The Bosch Performance Line CX is Bosch’s powerhouse electric mountain biking mid-drive motor and arguably the best and most popular e-mtb motor on the market. It’s tied with the Performance Line CX Race Limited Edition motor as the highest torque and highest power system that Bosch offers. The motor has a torque of 85Nm, and is rated for a max speed of 20mph, a continuous power output of 250W, and a peak power output of 600W. This listing is for the Gen 4 motor, which is compatible with Bosch’s ebike system 2 as opposed to their latest smart system. This means that it still has an ebike lock, walk assist, and several riding modes, but no custom/auto riding modes or hill hold. What sets the Performance Line CX motor apart is its e-mtb mode that was developed by Bosch exclusively for this motor. It’s one of the best motor controls schemes in the e-mtb sector, and offers a smooth yet consistent power output despite the incosnsistent pedaling forces characteristic of e-mtb riding. Some of the most popular ebikes that feature a Performance Line CX mid-drive are the Trek Powerfly 5, several Riese & Müller Mutichargers and Mutitinkers, the Benno Boost, and the new Tern Orox line. This listing came off a Trek Powerfly and is being sold because the seller upgraded their ebike with a faster class-3 mid-drive motor. The seller also includes a diagnostic report from Bosh in this listing, which is a great feature that others selling/buying ebikes with Bosch systems can take advantage of. These types of diagnostic reports add a tremendous amount of credibility to a used vehicle listing. Diagnostics for Bosch ebike systems can be generated by any bike shop that is certified to service Bosch powertrains. The only other brands I’m aware of that offer(ed) this type of diagnostic reporting are VanMoof and Bafang. This listing’s diagnostic report includes the odometer (303.35mi), total operating time (93h), total active operating time (17h), and average energy consumption (6.7Wh/km), but the full diagnostic includes even more information. Listing can be found here.

The Murf Alpha Cargo is a class-2 fat-tire cargo bike that combines the beach cruiser and fat-tire form factors to give riders an ultra comfortable and highly approachable ride. Its powertrain features a 750W (~85Nm) geared rear hub motor and a 1040Wh battery pack made of Samsung cells. This ebike system is UL certified as per UL’s Product iQ database, but the Murf website surprisingly doesn’t make mention of it. The Alpha Cargo has impressive handling and acceleration/deceleration due to its 7-speed Shimano transmission and hydraulic disc brakes. Its payload capacity is claimed to be 400lbs, and the frame comes with an integrated cargo platform (rear rack and wood boards) that can easily be customized to hold a second passenger or additional cargo via Murf’s large ecosystem of custom hauling accessories. Rounding out the Alpha Cargo are 26”x4” Kenda Juggernaut fat-tires that excellently cushion the vehicle and bright integrated lighting. One consideration is that the Alpha Cargo weighs a heavy 75lbs, which can make it difficult to store if you don’t have a garage. This listing has a mileage of 252mi and has been unlocked to class-3 speeds. Listing can be found here.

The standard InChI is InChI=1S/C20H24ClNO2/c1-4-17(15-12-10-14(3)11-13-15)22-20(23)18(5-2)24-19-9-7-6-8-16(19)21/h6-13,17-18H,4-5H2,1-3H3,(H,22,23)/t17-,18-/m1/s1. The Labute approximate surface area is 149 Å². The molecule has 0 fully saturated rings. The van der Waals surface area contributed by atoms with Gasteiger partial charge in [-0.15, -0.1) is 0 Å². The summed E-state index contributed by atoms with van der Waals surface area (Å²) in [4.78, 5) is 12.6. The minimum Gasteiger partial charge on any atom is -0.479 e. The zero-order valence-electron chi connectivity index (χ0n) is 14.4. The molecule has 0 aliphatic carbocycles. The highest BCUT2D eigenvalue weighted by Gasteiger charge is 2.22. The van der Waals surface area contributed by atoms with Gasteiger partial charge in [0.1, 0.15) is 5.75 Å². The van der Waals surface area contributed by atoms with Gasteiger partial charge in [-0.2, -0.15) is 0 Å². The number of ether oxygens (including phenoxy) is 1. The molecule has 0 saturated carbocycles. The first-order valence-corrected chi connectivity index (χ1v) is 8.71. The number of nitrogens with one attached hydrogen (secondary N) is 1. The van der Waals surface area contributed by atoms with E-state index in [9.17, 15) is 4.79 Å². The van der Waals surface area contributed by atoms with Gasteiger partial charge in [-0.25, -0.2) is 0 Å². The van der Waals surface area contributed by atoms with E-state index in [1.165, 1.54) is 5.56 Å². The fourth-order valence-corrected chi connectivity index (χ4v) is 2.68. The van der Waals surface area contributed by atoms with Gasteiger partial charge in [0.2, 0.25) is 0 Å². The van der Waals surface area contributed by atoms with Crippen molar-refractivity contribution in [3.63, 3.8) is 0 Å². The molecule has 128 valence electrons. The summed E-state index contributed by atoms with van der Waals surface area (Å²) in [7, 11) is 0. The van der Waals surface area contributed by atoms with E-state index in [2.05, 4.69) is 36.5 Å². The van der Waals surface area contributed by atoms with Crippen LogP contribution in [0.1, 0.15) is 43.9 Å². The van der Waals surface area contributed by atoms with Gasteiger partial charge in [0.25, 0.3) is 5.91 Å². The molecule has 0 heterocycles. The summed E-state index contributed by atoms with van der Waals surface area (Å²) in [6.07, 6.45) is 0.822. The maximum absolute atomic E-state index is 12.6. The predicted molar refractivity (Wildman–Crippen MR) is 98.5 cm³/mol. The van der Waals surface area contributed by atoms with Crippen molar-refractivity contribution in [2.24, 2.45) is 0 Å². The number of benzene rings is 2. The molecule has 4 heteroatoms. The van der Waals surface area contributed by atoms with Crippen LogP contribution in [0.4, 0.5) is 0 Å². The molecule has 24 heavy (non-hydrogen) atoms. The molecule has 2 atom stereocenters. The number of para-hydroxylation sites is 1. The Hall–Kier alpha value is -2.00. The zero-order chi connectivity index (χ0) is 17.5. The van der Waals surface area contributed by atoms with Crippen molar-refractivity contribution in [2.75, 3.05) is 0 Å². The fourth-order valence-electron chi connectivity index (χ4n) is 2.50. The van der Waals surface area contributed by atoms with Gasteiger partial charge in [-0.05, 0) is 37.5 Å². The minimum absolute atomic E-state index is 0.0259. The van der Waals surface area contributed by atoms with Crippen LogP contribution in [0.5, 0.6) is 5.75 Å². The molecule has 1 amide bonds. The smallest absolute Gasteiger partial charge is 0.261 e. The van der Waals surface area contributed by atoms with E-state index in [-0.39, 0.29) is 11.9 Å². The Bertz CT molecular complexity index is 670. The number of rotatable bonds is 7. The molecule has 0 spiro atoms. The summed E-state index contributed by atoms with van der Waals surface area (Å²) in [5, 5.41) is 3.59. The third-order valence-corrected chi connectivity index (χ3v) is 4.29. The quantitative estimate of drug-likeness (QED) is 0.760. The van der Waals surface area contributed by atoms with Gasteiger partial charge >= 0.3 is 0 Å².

MSRP: $3,499 | Flywheel Price Comparison: $668 less than avg resale price | Flywheel Vehicle Value: $3,499

The Dōst Drop is a class-2/3 step-thru commuter that was ranked as 2024’s best value commuter by EBR. Its powertrain features a high-performance 120Nm Bafang BBS02 mid-drive motor and a 672Wh battery pack, with the option for a second 500Wh battery. Although this powertrain is not as responsive as other mid-drive powertrains because it is only controlled by a cadence sensor (vs. a cadence and torque sensor), it utilizes a physical shift detection sensor that protects the 9-speed transmission. In fact, the Drop is one of the few class-3 ebikes that has both a throttle and a shift detection sensor. Given the high-torque motor, the Drop climbs inclines with incredible ease and is perfect for hilly cities like SF. Similarly, the Drop is also great for heavier riders due to the powertrain and higher than average (compared to other commuters) 300lbs payload capacity. Lastly, the Drop features a hydraulic suspension fork, hydraulic brakes, integrated lights, and a built-in rear rack. This listing is a 2022-2023 make with 0mi on its odometer, and is sold by Sausalito bike shop New Old School E-Bikes. The bike shop is clearing out its 2022-2023 inventory, and, as such, has discounted this listing by $1500 off MSRP. Listing can be found here.

MSRP: $3,800 | Flywheel Price Comparison: $538 more than avg resale price | Flywheel Vehicle Value: $2,790

Inspired by Afridan boda boda motorcycle taxis, the Yuba Boda Boda is a class-1 compact longtail cargo bike. Its powertrain features a 60Nm Shimano STEPS E6100 mid-drive motor and a 418Wh battery pack. The motor has excellent software functionality, including an automatic downshift feature during lower speed riding and a walk mode that makes manually pushing the bike much easier. The Boda Boda's standout feature is its frame design, which accommodates riders of various sizes while still offering significant cargo capacity and maneuverability. The step-through frame and short wheelbase – roughly the same length as that of a standard commuter – make it approachable and agile, particularly for smaller riders. Its integrated rear rack supports up to 220lbs of payload and has several mounting points for Yuba’s wide cargo accessory ecosystem. Though the Boda Boda has been phased out by Yuba in favor of the newer Spicy Curry model, it remains a dependable choice for family cargo needs. This listing is in excellent condition with a Flywheel estimated mileage of 562mi. It was bought less than a year ago and comes with ~$700 in accessories. Listing can be found here.

That’s it for this edition. Thanks again for joining, see you next week!

- Puneeth Meruva